THERE was no happy return to Tallaght Stadium for Stephen Kenny, with the Dundalk boss suffering the frustration that dogged his short-lived stint in the home dugout.
Dundalk came into this game with an eight-point advantage over the Hoops and a 100pc away record, but they had few complaints about an outcome which eases the pressure on Kenny's successor Trevor Croly.
Sligo's win over Derry earlier in the day emphasised just how high the bar has been raised at the top of the table, and Croly's side remain 13 points off the pace, and 10 off the top three.
Still, the Hoops faithful can take heart from the manner in which their side have responded to the painful defeat at UCD that placed the spotlight on the new man. "We've been playing well," said Croly afterwards. "We just haven't been getting the results. But we were good tonight, we dominated the game."
Kenny didn't really dispute the analysis, acknowledging that his in-form side had fallen below the standards they have set for themselves in a fine campaign to date. "We didn't do ourselves justice," he said.
After a slow start, the Hoops imposed themselves on the first half, pressing higher up the park.
The visitors were vulnerable on the right side of defence, with midfielder John Mountney situated there as part of the reshuffle forced by Mark Rossiter's absence, and John Sullivan moved into central defence.
The first delivery was fired straight at Peter Cherrie, but the visiting netminder had more to do the second time around, getting down smartly to push Sheppard's close-range attempt clear.
The scares jolted the yellow-shirted Louth men back to life, and they twice threatened, with a long-range Keith Ward strike touched wide by Barry Murphy before lone central striker Pat Hoban squandered a glorious opportunity from six yards out.
That looked to be the end of the first-half action but, in the second minute of added time, the locals produced the winner. Andy Boyle swiped at a Sheppard cross, his haphazard clearance rebounding against O'Connor, who reacted promptly to find a way past Cherrie.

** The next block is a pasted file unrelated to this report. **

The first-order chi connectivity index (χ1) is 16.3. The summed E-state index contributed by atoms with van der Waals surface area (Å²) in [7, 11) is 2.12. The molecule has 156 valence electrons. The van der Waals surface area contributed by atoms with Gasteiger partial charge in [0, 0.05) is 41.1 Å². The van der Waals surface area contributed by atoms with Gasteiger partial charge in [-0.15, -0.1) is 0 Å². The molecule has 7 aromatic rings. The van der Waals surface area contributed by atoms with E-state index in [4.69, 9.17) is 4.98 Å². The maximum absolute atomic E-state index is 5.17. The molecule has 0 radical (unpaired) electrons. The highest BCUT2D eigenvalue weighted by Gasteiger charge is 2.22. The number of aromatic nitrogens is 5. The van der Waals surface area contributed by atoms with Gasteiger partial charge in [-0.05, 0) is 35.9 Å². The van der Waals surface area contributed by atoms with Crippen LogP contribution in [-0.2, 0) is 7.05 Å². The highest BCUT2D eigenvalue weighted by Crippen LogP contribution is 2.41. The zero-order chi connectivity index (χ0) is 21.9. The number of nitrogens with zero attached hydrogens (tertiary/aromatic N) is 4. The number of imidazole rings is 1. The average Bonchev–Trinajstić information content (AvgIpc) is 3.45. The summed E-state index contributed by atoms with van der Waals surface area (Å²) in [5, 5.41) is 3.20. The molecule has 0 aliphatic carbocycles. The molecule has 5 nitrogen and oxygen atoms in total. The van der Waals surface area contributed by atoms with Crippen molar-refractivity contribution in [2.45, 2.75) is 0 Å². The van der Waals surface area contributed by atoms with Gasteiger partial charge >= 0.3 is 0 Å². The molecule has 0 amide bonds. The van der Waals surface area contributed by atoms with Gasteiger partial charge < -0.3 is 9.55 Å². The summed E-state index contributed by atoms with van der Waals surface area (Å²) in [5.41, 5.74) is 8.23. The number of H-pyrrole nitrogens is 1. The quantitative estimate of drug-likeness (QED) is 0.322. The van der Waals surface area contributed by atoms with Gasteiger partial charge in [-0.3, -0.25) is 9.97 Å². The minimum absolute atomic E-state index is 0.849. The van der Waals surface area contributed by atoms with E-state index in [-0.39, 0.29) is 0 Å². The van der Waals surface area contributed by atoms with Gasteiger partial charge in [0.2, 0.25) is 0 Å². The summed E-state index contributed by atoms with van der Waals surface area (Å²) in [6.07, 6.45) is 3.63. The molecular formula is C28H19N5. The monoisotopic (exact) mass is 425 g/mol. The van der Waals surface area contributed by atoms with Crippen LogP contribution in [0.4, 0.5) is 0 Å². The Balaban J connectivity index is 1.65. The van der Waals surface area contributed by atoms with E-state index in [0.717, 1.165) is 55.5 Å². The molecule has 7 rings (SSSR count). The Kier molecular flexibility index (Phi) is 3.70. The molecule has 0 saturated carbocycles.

Buoyed by their lead, Rovers burst out with purpose and almost added a second shortly after the restart, with a driving run from Danny Ledwith culminating with a powerful shot against the post. Ronan Finn got to the rebound first only to be denied by Cherrie, who was on fine form in his 125th appearance for the Lilywhites.
Dundalk stayed competitive, though, and might have levelled if Kurtis Byrne had controlled a fine pass from Hoban. But with an extra man committed forward, they began to toil in midfield as Rovers began to really take charge.
Croly showcased his strength in depth by bringing Mark Quigley off the bench, a welcome return from injury for the talented winter recruit from Sligo. Yet he announced his arrival with a shocking miss, heading wide when presented with an open goal from a clever O'Connor assist.
The latter was then central in a period of poor finishing, erring twice, and Stephen Rice was also guilty.
Dundalk nearly snatched a point at the death when the quality of Richie Towell's cross was not matched by sub Tiernan Mulvenna's finish.
"As much as we didn't play great, we had chances," sighed Kenny.
For just the third time in the league this season, the final whistle was music to Croly's ears.
Shamrock Rovers – Murphy, Sullivan, Foran, McGuinness, Ledwith; Chambers, Rice; McCabe (Dennehy 56), Finn (Robinson 83), O'Connor; Sheppard (Quigley 71).
Dundalk – Cherrie, Mountney, Sullivan, Boyle, Massey; O'Donnell, Towell, Ward (Dillon 67); Meenan (McDonnell 82), Hoban, Byrne (Mulvenna 75).
Ref – A Buttimer (Cork)